Happy Pills Or Dummy Pills? Just Don’t Let Them Be Ignorance Pills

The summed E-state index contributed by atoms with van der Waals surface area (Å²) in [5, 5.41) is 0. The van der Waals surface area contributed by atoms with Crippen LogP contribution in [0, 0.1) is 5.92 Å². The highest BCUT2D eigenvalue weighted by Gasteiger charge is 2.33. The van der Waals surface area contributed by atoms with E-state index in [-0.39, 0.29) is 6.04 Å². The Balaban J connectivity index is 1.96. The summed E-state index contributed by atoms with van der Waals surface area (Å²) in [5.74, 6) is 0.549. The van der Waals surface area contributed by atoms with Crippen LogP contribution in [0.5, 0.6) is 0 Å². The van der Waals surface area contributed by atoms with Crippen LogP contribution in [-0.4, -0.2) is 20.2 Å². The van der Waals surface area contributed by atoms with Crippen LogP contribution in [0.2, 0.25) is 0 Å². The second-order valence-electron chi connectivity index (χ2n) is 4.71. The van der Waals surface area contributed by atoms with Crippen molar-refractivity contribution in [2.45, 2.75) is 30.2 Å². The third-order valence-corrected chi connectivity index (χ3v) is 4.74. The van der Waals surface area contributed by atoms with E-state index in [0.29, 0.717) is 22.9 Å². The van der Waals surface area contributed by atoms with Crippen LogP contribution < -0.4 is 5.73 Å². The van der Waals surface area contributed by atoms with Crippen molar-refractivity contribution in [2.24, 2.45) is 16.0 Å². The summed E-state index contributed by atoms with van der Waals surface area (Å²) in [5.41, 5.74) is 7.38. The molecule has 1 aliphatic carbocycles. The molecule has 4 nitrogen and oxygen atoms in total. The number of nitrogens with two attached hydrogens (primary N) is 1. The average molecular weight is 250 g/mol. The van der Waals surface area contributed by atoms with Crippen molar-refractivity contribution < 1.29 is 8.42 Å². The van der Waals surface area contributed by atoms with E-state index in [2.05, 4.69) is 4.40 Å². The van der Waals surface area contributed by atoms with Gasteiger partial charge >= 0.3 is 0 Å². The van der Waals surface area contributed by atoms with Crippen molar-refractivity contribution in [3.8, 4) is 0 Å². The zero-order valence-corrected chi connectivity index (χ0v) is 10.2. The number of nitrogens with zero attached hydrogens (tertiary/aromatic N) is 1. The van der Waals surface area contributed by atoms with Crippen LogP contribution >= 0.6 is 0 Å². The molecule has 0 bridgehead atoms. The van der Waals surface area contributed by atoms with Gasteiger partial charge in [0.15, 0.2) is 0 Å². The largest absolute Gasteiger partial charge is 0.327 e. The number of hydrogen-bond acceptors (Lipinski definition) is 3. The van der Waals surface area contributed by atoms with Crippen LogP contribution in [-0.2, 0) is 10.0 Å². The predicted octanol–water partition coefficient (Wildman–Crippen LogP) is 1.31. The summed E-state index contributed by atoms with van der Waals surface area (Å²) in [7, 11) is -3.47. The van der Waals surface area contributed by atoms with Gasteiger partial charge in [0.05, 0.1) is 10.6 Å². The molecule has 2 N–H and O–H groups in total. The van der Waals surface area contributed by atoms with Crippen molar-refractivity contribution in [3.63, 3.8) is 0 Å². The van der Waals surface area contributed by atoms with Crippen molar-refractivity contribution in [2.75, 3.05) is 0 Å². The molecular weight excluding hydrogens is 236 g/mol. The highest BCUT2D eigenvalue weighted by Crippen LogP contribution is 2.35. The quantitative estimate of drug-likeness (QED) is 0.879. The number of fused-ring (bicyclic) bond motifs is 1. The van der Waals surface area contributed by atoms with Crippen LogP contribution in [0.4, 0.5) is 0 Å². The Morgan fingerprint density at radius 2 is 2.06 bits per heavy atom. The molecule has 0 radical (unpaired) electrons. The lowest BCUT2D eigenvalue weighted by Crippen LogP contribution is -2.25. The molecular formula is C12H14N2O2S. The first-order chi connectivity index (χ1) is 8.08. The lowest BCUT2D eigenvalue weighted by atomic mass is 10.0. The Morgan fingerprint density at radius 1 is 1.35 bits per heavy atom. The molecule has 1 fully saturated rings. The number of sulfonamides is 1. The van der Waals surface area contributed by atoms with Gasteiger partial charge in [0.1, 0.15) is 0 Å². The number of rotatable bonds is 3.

I wanted to draw your attention to an article published in the February 8th issue of Newsweek magazine that highlights recently released research that solidly confirms the nearly imperceptible difference between the effectiveness of medications and placebos for the treatment of mild, moderate, and even severe depression.  Drawing primarily from a met-analysis published in the January issue of the Journal of the American Medical Association (JAMA), the article explains how it was discovered that after analyzing just published research it was shown that patients taking a placebo improved 75% as often as those taking the actual medication.  However, only sixty-percent of clinical trials performed on the main drugs for the treatment of depression have ever been published.  After using the Freedom of Information Act to gain access to the remaining 40% of unpublished studies, this number rose to 82%.  In addition, when combining both the published and unpublished trials, researchers found that over half showed “the drug alleviated depression no better than a placebo”.  Further, in the trials that did show an improvement with those taking the actual medication, it successfully reduced severity of depression by only 1.8 points on the 54-point scale.  The final conclusion of the meta-analysis was that the true effect of antidepressants was “nonexistent to negligible” in 87% of people.  The only statistically significant drug benefit was in individuals with very severe, chronic symptoms.  Just in case there was any doubt remaining, researchers exposed that even the very basis of the effectiveness of antidepressants is based only on a single study from the 1950s.  This study showed that a drug called Iproniazid increased serotonin and norepinephrine levels in the brain and seemed to help a number of people with depressive symptoms.  Therefore it was decided that it was an imbalance in these two chemicals that must be the cause of depression.  Yet a new drug sold in Europe has been shown to be as effective as most current antidepressants and actually lowers levels of serotonin.  One of the authors of the ineffectiveness studies puts it plainly, “If depression can be equally affected by drugs that increase serotonin and by drugs that decrease it, it’s hard to imagine how the benefits can be due to their chemical activity.”